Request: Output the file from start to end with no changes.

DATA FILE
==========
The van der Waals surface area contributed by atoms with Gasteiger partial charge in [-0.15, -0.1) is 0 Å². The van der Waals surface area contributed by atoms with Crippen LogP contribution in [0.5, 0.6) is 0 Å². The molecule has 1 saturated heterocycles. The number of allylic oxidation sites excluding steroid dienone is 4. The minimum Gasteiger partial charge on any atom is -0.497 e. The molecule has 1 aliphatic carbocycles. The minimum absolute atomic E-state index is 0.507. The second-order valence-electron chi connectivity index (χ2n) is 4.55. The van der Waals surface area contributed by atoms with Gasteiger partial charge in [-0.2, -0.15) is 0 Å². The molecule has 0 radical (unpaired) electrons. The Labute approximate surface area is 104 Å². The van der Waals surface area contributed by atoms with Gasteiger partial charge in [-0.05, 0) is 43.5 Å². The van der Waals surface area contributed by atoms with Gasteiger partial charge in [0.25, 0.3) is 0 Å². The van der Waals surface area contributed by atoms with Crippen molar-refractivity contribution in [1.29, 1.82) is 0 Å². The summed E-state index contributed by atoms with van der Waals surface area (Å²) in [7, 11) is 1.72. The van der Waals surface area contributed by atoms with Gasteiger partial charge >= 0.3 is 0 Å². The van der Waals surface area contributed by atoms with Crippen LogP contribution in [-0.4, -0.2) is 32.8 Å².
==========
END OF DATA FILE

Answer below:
The van der Waals surface area contributed by atoms with Gasteiger partial charge in [-0.15, -0.1) is 0 Å². The van der Waals surface area contributed by atoms with Crippen LogP contribution in [0.5, 0.6) is 0 Å². The molecule has 1 saturated heterocycles. The number of allylic oxidation sites excluding steroid dienone is 4. The minimum Gasteiger partial charge on any atom is -0.497 e. The molecule has 1 aliphatic carbocycles. The minimum absolute atomic E-state index is 0.507. The second-order valence-electron chi connectivity index (χ2n) is 4.55. The van der Waals surface area contributed by atoms with Gasteiger partial charge in [-0.2, -0.15) is 0 Å². The molecule has 0 radical (unpaired) electrons. The Labute approximate surface area is 104 Å². The van der Waals surface area contributed by atoms with Gasteiger partial charge in [-0.05, 0) is 43.5 Å². The van der Waals surface area contributed by atoms with Gasteiger partial charge in [0.25, 0.3) is 0 Å². The van der Waals surface area contributed by atoms with Crippen molar-refractivity contribution in [1.29, 1.82) is 0 Å². The summed E-state index contributed by atoms with van der Waals surface area (Å²) in [7, 11) is 1.72. The van der Waals surface area contributed by atoms with Gasteiger partial charge >= 0.3 is 0 Å². The van der Waals surface area contributed by atoms with Crippen LogP contribution in [-0.4, -0.2) is 32.8 Å².